“It may seem like a dream job,” said Autumn Mitchell, another ZeniMax QA tester. “I mean, who doesn't like the idea of playing video games all day? But in reality, the work is incredibly technical and absolutely essential to the shipment of a working and enjoyable product. Acquiring those skills is not an easy task. It takes a lot of time, it takes a lot of energy.”

“The issues that we have here aren’t unique to just our studio,” Myers said. “They're happening all across the board. QA testers are chronically underpaid. We're largely considered to be at the bottom of the totem pole when it comes to development. We've been getting wildly exploited for a long time—a lot of us have to work two jobs to make a living, and unionizing was the only way we could think of how to get where we need to be.” 

ZeniMax’s QA testers aren’t the first in their field to try to unionize. In May, QA testers at one Activision Blizzard studio unionized—this past Monday, a second studio in Albany won its union vote. Activision Blizzard tried to interfere with the union during the campaign and election processes, claiming that because the testers work on different games, they did not have the same interest in organizing. 


Mitchell said workers were organizing because they were sick of having to discuss their concerns in one-on-one meetings without them being addressed.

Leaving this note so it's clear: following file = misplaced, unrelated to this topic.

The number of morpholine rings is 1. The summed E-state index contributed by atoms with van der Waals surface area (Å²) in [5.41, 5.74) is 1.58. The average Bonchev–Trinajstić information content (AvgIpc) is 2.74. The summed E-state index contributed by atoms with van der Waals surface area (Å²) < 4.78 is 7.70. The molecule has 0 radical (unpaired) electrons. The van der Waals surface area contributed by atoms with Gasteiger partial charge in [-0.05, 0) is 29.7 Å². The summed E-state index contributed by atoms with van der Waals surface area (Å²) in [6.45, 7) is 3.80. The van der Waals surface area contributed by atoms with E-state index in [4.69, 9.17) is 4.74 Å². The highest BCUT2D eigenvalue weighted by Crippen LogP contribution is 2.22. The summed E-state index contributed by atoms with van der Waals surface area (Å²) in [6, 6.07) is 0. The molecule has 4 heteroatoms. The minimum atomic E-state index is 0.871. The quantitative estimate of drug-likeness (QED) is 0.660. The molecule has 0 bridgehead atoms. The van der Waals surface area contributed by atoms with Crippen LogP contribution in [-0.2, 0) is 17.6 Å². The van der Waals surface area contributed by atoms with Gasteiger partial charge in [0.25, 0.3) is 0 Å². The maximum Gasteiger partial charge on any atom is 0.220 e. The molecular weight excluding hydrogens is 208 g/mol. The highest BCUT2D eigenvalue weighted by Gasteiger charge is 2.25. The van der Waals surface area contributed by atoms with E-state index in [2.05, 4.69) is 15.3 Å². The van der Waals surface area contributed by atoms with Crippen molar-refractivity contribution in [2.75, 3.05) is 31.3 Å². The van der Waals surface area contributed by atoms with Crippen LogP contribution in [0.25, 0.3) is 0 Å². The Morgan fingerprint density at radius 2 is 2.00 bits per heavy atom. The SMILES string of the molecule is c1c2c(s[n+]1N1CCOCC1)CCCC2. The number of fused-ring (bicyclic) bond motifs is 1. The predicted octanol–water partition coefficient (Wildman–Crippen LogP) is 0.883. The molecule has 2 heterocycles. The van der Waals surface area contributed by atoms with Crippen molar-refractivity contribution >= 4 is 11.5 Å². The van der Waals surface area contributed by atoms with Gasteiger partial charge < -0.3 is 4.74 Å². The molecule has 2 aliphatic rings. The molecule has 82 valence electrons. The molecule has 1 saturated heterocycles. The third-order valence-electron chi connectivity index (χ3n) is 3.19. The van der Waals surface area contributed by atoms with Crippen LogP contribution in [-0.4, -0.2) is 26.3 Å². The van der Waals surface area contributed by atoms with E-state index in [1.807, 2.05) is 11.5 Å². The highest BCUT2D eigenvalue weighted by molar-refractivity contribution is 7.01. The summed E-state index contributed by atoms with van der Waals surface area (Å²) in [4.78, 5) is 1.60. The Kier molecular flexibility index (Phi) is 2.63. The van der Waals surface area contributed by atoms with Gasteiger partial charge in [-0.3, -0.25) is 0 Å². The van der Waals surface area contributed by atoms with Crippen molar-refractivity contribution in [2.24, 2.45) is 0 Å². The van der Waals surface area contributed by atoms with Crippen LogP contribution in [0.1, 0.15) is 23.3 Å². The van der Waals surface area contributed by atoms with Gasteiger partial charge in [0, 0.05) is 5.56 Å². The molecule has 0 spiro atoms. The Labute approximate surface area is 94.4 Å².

“I think a lot of us have been trying to enact change on an individual level for a really long time,” she said. “Fighting for better conditions so far has just proven to be sort of a broken record situation. People have just been repeating themselves over and over and over again, and having one-on-one conversations that just go nowhere. By unionizing, we'll have this opportunity to really just collectively start coming into tune.” She also noted that turnover had posed a problem, and that the union would want to see better employee retention. 

The organizing effort first started in September of 2020, Mitchell said. “A group of 13 testers got together and said, ‘Enough is enough. We want a seat at the table. We want to make a difference. We're tired of these fruitless one on one conversations.’ And they started gathering people and listening to people. This past year, things really exploded. It's like everybody just got on board all at once.” 

“As soon as somebody heard about it, they wanted to get involved,” said Myers, who said she got involved in the organizing effort around six months ago. “So now that we're public, everyone's really enthusiastic. There's been a lot of positive response from my colleagues and I. I think it's only gotten better and better as it progressed.”